Pierre Gaggini, Nice (1903-2006), had a long and illustrious career as a luthier, winning several medals and diplomas in international competitions, including a Gold Medal in Liege, Belgium in 1957. Reports of those who visited him encountered a short slender man of no little character immersed in a time capsule of a workshop. He used only traditional tools and methods passed down to him through his teacher and uncle Albert Louis Blanchi. Aside from a three year stint in Paris between 1924 and 1927, where during military service he found time to make violins for Louis Billotet, he lived and worked in Nice. He remained in the Blanchi workshop until 1934, before establishing his own workshop within his apartment in Rue Sainte Reparate in Nice’s old city, near the Opera. He continued to employ a Blanchi Model until 1942, which saw him begin to develop his own broader, more personal design.
The violin listed here was made in 1936, two years after establishing his own workshop and aged thirty-three. It is in a very pure state of preservation. Still heavily influenced by the Blanchi model, it is a little broader in the centre bouts and shows a mastery of execution expected of Gaggini, coming towards the height of his powers. The stylish scroll with a petit rounded eye and deeply carved volute reminds me somewhat of Degani’s better executions. A narrow, neatly carved chamfer leads to an open throat and demonstrates a freedom that has led Gaggini to be described as one of the most ‘Italian’ of French luthiers.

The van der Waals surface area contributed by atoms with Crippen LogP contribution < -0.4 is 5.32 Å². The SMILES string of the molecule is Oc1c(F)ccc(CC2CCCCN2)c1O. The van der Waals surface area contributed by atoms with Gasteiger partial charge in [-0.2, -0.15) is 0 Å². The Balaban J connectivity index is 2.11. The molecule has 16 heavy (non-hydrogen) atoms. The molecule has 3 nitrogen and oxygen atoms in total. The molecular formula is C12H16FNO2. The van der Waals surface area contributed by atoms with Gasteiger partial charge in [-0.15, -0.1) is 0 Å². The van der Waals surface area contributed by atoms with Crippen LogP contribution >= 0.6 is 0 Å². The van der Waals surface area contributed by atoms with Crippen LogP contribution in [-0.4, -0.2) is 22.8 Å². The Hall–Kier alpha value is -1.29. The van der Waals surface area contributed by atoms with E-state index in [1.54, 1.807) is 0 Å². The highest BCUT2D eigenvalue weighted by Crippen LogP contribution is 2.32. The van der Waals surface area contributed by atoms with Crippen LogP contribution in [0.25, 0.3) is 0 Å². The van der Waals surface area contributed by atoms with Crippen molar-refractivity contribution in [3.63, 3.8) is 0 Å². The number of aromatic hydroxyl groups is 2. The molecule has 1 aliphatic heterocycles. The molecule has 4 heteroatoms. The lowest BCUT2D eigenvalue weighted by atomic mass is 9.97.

The arching is full, creating a beautiful warm sound quality. The purfling again is typically precise, meeting well into the corners with a small bee-sting. Narrow edgwork, slightly flattened into the corners of the centre bouts gives a sharpness to the rounded outline. Expertly cut f-holes have a gentle swing towards the bottom with the slender lower wings crisply hollowed and show a slight influence of the geographically close Turin school. A rich red amber varnish sits atop a golden ground that shows through attractively at the areas of gentle playing wear with a slight craquel, giving texture to the finish. Proudly stamped on the bottom rib and internally, and inscribed internally on the manuscript label with a confident, flourishing hand, this instrument is a premier example of Pierre Gaggini’s early independent work, showcasing the skill of the maker with all the confidence of his youthful energy and freedom.
With thanks to Pierre Allain.
The painting above, Casino at Nice, is by Raoul Dufy, working in Nice in the same year.
A link to a video of Pierre Gaggini in his workshop.
A link to the violin for sale on Maple Violins